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November 18, 2010 12:46 PM   Subscribe

Ruby on Rails for Zombies
posted by Artw (44 comments total) 37 users marked this as a favorite

 
This is fantastic. I've been meaning to dive into rails for a while now, this gives me a great excuse to actually do it.
posted by bhamrick at 12:50 PM on November 18, 2010


Ditto. I'm recently unemployed — time to finally pick up some web coding skills. Thanks, Artw!
posted by defenestration at 12:52 PM on November 18, 2010


You'll have to pry PHP from my cold, dead, hands.
posted by Old'n'Busted at 12:59 PM on November 18, 2010 [2 favorites]


Wait, is this something about Rage?
posted by SmileyChewtrain at 1:07 PM on November 18, 2010


You'll have to pry PHP from my cold, dead, hands.

I'm a PHP developer as well, and I understand that there are great reasons to do both. One of the main reasons I've been curious to learn rails is because some people say learning rails made them better PHP developers.
posted by bhamrick at 1:09 PM on November 18, 2010 [1 favorite]


Ruby on Rails?
Zombies?

What -- no bacon?
posted by PlusDistance at 1:14 PM on November 18, 2010 [8 favorites]


You'll have to pry PHP from my cold, dead, hands.

Not a chance -- in cold, dead hands is right where PHP belongs.
posted by Zed at 1:16 PM on November 18, 2010 [13 favorites]


How amicable is this to people with no coding experience? I keep meaning to pick baby's first programming language to get my feet wet, but also keep getting scared off by not having a very good head for programming logic.
posted by codacorolla at 1:21 PM on November 18, 2010 [1 favorite]


Ruby's a great language and a perfectly good choice for a first language.

Rails is a great honking huge web framework with tons of stuff happening automagically in the background. I'm inclined to say that a Rails project wouldn't be a good choice for an early programming project, and that if you want to understand web programming, you'd do better to start elsewhere to get an understanding of the things Rails does for you automagically.
posted by Zed at 1:28 PM on November 18, 2010


codacorolla, it'd be a mistake to jump right into Rails without learning Ruby -- the language that Rails is written in -- first. Go to tryruby.org first and give that a spin.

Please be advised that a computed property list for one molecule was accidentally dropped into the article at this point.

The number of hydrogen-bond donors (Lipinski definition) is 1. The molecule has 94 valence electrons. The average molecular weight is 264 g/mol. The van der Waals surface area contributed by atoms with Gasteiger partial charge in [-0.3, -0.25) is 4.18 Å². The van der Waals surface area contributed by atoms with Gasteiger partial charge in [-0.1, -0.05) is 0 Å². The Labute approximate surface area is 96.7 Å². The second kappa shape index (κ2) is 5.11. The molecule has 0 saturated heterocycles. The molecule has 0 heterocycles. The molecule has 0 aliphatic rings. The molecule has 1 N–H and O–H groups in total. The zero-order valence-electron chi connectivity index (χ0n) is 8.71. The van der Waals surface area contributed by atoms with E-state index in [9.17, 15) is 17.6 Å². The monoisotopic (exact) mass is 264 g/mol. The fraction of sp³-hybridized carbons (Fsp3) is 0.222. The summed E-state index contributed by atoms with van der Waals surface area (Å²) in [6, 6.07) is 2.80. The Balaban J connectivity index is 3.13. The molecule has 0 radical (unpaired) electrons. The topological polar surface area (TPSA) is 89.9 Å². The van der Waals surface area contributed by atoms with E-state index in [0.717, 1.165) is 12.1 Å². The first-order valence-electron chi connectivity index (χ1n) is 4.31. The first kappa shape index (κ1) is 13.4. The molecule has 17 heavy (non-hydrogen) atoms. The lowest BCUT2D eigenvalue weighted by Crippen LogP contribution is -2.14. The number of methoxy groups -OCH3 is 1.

posted by the dief at 1:28 PM on November 18, 2010


codacorolla: "I keep meaning to pick baby's first programming language to get my feet wet, but also keep getting scared off by not having a very good head for programming logic."

Take the initial zombie advice and go to tryruby.org/. At that big window asking for the magic ruby code type "help" and follow the advice they give you. It's really quite easy and before you know it you'll actually know some ruby.

On preview ... damn too slow
posted by forforf at 1:34 PM on November 18, 2010


For people with an even more alternative learning style, there is also Why's Poignant Guide to Ruby.

brains.unshift(brain4)
posted by substars at 2:03 PM on November 18, 2010 [2 favorites]


tryruby.org seems pretty buggy. Anyone else having problems with it?
posted by brundlefly at 2:06 PM on November 18, 2010 [1 favorite]


enough with the goddamn zombies
posted by Ratio at 2:08 PM on November 18, 2010 [3 favorites]


nevar
posted by brundlefly at 2:09 PM on November 18, 2010


Yeah, I just closed a tab with tryruby.org in it - after only a few lines in it's throwing up error messages all the time, even though I'm following the instructions exactly and to the character. A shame.
posted by motty at 2:24 PM on November 18, 2010 [1 favorite]


I learned how to program with rails. It's a perfectly good place to start.
posted by empath at 2:27 PM on November 18, 2010


Yeah, I just gave up on it.
posted by brundlefly at 2:27 PM on November 18, 2010


My name's not "Jimmy"...
posted by mmrtnt at 2:46 PM on November 18, 2010


infected = gets.chomp

posted by benzenedream at 2:59 PM on November 18, 2010


fork {loop {}}

posted by Zed at 3:15 PM on November 18, 2010


What -- no bacon?

That's in the Poignant Guide, but it tends to be chunky.
posted by weston at 3:20 PM on November 18, 2010


I'm sure _why was a nice guy and all, but christ, I am tried of the "jokes" he has saddled the Ruby community with.
posted by GuyZero at 4:36 PM on November 18, 2010 [1 favorite]


Maybe he was too and that's the reason he quit.
posted by weston at 5:01 PM on November 18, 2010 [1 favorite]


Won't anyone stick up for Zombie Python's Dying Circus?
posted by JHarris at 6:21 PM on November 18, 2010 [1 favorite]


motty nails it.

IE?
posted by sfts2 at 7:36 PM on November 18, 2010


after only a few lines in it's throwing up error messages all the time, even though I'm following the instructions exactly and to the character.

Yeah, I program Ruby on Rails for a living. It doesn't get any better, trust me :)
posted by word_virus at 7:40 PM on November 18, 2010 [3 favorites]


You'll have to pry code PHP from mywith cold, dead, hands.